Well, yes, at least by the Trustor. One of the hallmarks of modern trust law, as expressed in Tennessee’s version of the Uniform Trust Code, is the flexibility permitted in modifying existing irrevocable trusts.[9] Thus, even for existing trusts, there may well be a way to make any irrevocable trust an OBIT trust.[10]

Given the potential benefit, perhaps the standard of estate planning practice should be to include an OBIT clause in every irrevocable trust, unless there is a specific reason not to do so.


  1. IRC §1014(a)(1) and (b)(9).
  2. The benefit of capital gain forgiveness on the death of any trust beneficiary suggests that parents, grandparents and other higher-generation beneficiaries should be included as legitimate discretionary beneficiaries and given general powers of appointment in order to maximize the number of basis step-up opportunities.
  3. The IRS has approved of formula general powers of appointment based on the remaining estate tax exclusion of the decedent’s spouse or of a child. See PLR 200403094, PLR 200604028, and PLR 9527024. Similar formula structures have been approved in the context of disclaimers and partial QTIP elections. See Treas. Reg. §25.2518-3(d), Ex. 20, Treas. Reg. §25.2523(f)-1(b)(3), and Treas. Reg. 20.2056(b)-7(b), examples 7 and 8.
  4. The author makes no warranty that this form accomplishes any or all tax or other desired benefits and offers this form solely for attorneys to consider. For other sample forms, see Franklin & Law, “Clinical Trials With Portability,” 48th Annual Heckerling Institute on Estate Planning, Jan. 15, 2014, media.straffordpub.com/products/portability-in-estate-planning-alternative-strategy-for-maximizing-tax-benefits-2014-10-14/reference-materials.pdf (starts at page 29). See also Morrow, “The Optimal Basis Increase and Income Tax Efficiency Trust,” http://ssrn.com/abstract=2436964.
  5. Note that the formula does not give a general power of appointment over assets that are not eligible for basis step-up, such as income in respect of a decedent (IRD), or to assets that have depreciated in value, where inclusion would cause a “step-down” in the basis.
  6. Traditionally, the existence of a general power of appointment has not by itself allowed creditors to reach the assets over which the powerholder held the power. However, both Restatement (Third) of Property and the Uniform Power of Appointment Act take the position that property subject to an exercisable general power of appointment may be reached by the powerholder’s creditors. See Restatement (Third) of Property (Wills & Donative Transfers) § 22.3, Comment c. (2011) (adopting the position articulated in Restatement (Third) of Trusts § 56 (2003) and Restatement (Second) of Property (Donative Transfers), §13.2, §13.4, §13.5 (1986)); Uniform Powers of Appointment Act, Article 5 § 501(d)(2), § 502(a)(2) (2013). While Tennessee law does not adopt these positions, the applicable law of creditor’s rights upon a trust beneficiary’s death may be the law of the beneficiary’s domicile, so the proposed form attempts to limit the application of any such law.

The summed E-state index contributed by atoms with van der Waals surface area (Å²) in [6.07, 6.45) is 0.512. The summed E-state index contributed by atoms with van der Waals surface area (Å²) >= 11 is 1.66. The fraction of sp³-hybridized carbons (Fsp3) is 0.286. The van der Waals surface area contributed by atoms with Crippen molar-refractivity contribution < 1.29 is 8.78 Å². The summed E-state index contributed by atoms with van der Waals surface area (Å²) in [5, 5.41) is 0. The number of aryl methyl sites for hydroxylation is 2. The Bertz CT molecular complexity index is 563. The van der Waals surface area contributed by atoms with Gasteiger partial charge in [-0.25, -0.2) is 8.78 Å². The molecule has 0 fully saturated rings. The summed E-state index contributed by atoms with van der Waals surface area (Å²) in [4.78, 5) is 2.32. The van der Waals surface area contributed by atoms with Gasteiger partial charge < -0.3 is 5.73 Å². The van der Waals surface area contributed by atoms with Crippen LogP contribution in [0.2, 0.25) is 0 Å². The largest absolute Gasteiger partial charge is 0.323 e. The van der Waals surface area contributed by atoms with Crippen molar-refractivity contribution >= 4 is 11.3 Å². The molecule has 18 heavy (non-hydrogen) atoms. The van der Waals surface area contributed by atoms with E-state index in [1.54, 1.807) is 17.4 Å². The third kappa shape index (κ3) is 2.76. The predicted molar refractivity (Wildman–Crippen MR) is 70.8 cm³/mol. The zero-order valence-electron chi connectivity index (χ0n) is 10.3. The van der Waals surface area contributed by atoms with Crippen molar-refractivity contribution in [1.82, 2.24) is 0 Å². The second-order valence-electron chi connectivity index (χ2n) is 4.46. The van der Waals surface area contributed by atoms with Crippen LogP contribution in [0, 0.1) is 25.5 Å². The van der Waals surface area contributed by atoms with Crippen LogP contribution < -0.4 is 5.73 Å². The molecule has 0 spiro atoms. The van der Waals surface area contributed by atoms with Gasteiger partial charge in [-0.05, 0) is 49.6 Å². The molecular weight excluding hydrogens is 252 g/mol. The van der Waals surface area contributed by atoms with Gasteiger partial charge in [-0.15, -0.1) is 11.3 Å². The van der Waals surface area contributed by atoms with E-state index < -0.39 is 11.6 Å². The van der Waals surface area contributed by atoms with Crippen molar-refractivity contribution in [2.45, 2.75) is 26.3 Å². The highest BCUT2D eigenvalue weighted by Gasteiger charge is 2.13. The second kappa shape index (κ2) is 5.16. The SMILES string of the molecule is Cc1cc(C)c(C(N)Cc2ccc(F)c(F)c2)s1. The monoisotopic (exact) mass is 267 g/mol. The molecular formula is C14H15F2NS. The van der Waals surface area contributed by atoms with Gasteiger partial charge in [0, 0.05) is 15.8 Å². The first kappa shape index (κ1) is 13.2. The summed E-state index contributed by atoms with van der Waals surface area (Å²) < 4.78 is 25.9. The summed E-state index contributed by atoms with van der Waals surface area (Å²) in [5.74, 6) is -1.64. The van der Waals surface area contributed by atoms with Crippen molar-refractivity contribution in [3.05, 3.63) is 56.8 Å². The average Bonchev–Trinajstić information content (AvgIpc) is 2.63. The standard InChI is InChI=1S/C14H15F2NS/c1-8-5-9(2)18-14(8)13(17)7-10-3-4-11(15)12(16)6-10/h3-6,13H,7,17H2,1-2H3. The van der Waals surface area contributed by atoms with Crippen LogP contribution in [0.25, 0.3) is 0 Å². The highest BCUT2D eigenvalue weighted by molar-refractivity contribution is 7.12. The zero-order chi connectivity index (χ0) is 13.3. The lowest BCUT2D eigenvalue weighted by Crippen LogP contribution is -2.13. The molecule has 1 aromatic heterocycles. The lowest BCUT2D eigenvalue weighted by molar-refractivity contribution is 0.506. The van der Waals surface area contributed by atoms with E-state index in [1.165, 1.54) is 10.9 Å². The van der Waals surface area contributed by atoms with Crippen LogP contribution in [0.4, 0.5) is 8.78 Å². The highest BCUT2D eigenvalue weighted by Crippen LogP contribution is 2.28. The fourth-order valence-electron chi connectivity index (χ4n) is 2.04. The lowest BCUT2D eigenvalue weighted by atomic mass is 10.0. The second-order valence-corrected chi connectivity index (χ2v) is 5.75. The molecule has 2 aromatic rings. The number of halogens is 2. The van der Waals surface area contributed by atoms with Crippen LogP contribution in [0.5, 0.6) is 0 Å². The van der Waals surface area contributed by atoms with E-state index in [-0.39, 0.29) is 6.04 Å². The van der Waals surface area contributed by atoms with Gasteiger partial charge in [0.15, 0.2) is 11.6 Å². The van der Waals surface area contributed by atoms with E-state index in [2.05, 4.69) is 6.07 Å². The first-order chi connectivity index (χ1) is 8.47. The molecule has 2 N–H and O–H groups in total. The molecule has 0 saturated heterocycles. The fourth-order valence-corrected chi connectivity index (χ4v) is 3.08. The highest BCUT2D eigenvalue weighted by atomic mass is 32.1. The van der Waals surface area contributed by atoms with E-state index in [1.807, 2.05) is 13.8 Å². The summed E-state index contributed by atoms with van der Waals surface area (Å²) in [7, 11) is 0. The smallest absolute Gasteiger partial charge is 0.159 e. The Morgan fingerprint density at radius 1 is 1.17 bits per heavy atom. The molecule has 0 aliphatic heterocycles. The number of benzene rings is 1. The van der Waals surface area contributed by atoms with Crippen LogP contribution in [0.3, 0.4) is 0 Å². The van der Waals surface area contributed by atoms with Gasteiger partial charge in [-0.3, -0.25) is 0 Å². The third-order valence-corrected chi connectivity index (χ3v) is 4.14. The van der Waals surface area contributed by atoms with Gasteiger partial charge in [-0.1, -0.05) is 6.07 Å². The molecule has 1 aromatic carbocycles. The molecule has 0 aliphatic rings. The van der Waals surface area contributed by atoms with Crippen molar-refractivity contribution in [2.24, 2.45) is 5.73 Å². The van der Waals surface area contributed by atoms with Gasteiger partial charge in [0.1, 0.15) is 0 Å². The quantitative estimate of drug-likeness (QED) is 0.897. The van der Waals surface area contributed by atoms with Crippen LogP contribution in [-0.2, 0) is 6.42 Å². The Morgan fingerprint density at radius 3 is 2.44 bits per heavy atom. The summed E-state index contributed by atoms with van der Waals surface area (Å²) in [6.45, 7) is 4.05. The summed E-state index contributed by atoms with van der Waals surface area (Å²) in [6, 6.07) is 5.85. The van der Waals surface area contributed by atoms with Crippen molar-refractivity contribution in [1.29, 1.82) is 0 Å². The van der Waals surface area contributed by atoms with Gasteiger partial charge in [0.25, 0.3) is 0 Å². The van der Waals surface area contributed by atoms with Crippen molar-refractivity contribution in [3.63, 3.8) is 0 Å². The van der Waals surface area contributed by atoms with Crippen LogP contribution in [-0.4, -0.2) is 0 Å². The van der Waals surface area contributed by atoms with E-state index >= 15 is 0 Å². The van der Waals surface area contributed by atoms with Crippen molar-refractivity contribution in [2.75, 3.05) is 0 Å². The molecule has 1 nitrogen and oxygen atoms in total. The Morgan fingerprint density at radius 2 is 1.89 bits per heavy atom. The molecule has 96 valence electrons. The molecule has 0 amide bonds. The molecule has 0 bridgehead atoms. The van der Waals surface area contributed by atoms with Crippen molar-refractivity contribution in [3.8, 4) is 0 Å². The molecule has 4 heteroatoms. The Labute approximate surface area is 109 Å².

7. The person whose consent to approve the exercise of a general power of appointment must not have a substantial interest in the property subject to the power, adverse to exercise of the power in favor of the decedent, or else the power is not a general power of appointment. IRC §2041(b)(1)(C)(ii).
  8. Creating a general power of appointment by limiting the class of permissible appointees to creditors of the decedent beneficiary has potential risk of manipulation by the powerholder. A holder of such power could in theory borrow $100 from a friend, evidenced by a promissory note, making his friend a legitimate creditor. Then the powerholder by his will could appoint the entire trust estate to his friend. No known statute or case law limits the power to appoint to a creditor to the amount of the actual obligation to the creditor.
  9. The four primary methods by which existing irrevocable non-charitable trusts can be modified to some extent are the following:
    (1) Nonjudicial Settlement Agreement. Tenn. Code. Ann. §35-15-111 allows the Trustee and all Qualified Beneficiaries, as defined in the statute, without court approval, to agree to certain largely non-substantive changes in the document. Some might well argue that this statute would not allow a substantive modification, such as adding a general power of appointment, except as an interpretation of existing trust language.
    (2) Modification When the Trustor Is Still Alive. Tenn. Code. Ann. §35-15-411(a) allows the Trustee, when the Trustor is still alive, without court approval, to modify an irrevocable Trust, with the consent of all Qualified Beneficiaries, so long as the Trustor is given notice and does not object.
    (3) Modification When the Trustor Is Deceased. Tenn. Code. Ann. §35-15-411(b) allows the Trustee, when the Trustor is deceased, to seek a Court Order to modify the Trust, with the consent of all Qualified Beneficiaries, so long as the Court finds that the modification is not inconsistent with a material purpose of the trust.
    (4) Decanting. Tenn. Code. Ann. §35-15-816(b)(27) provides that if certain conditions are met, a Trustee may exercise his discretion to make distributions to beneficiaries by distributing trust assets to a different trust for such beneficiaries, in this case a trust that contains an OBIT clause, even if it is the trustee himself who creates the new trust.
  10. An alternative to modifying an irrevocable trust to add an OBIT clause is for the Trustee simply to exercise discretion under the terms of the governing instrument (if available) and distribute the assets outright to the beneficiary. This assumes the Trustee believes the trust no longer serves any material purpose, tax or non-tax. This would terminate the trust to the extent of the distribution and obtain the step-up in basis at the beneficiary’s death. Of course, this alternative creates risk that (1) the beneficiary might be a spendthrift, or (2) the beneficiary’s estate might become a taxable estate before death, or (3) the beneficiary’s will leaves his or her estate in a manner antithetical to the Trustor’s purposes for having created the trust.

Dan W. Holbrook DAN W. HOLBROOK practices estate law with Egerton, McAfee, Armistead & Davis PC, in Knoxville. He is a fellow and regent of the American College of Trust and Estate Counsel, and is certified as an estate planning law specialist by the Estate Law Specialist Board Inc. He can be reached at dholbrook@emlaw.com.